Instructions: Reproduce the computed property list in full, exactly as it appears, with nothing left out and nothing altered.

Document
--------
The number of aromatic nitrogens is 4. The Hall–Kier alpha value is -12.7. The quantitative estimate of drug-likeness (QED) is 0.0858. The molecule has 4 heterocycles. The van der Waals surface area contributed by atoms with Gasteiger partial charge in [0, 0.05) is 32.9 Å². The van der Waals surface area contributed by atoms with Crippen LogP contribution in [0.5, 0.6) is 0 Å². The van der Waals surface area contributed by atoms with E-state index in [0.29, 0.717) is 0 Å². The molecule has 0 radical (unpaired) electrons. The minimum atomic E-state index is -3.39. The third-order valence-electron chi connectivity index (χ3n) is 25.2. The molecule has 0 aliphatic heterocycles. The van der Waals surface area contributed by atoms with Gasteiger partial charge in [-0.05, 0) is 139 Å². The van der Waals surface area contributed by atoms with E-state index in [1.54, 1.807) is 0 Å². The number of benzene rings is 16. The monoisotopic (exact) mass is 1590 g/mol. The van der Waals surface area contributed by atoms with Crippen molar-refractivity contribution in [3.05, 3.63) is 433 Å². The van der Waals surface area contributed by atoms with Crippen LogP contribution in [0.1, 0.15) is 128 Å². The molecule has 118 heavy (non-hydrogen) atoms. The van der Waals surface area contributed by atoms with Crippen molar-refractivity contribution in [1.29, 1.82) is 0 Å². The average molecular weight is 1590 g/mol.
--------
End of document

The number of aromatic nitrogens is 4. The Hall–Kier alpha value is -12.7. The quantitative estimate of drug-likeness (QED) is 0.0858. The molecule has 4 heterocycles. The van der Waals surface area contributed by atoms with Gasteiger partial charge in [0, 0.05) is 32.9 Å². The van der Waals surface area contributed by atoms with Crippen LogP contribution in [0.5, 0.6) is 0 Å². The van der Waals surface area contributed by atoms with E-state index in [0.29, 0.717) is 0 Å². The molecule has 0 radical (unpaired) electrons. The minimum atomic E-state index is -3.39. The third-order valence-electron chi connectivity index (χ3n) is 25.2. The molecule has 0 aliphatic heterocycles. The van der Waals surface area contributed by atoms with Gasteiger partial charge in [-0.05, 0) is 139 Å². The van der Waals surface area contributed by atoms with E-state index in [1.54, 1.807) is 0 Å². The number of benzene rings is 16. The monoisotopic (exact) mass is 1590 g/mol. The van der Waals surface area contributed by atoms with Crippen molar-refractivity contribution in [3.05, 3.63) is 433 Å². The van der Waals surface area contributed by atoms with Crippen LogP contribution in [0.1, 0.15) is 128 Å². The molecule has 118 heavy (non-hydrogen) atoms. The van der Waals surface area contributed by atoms with Crippen molar-refractivity contribution in [1.29, 1.82) is 0 Å². The average molecular weight is 1590 g/mol.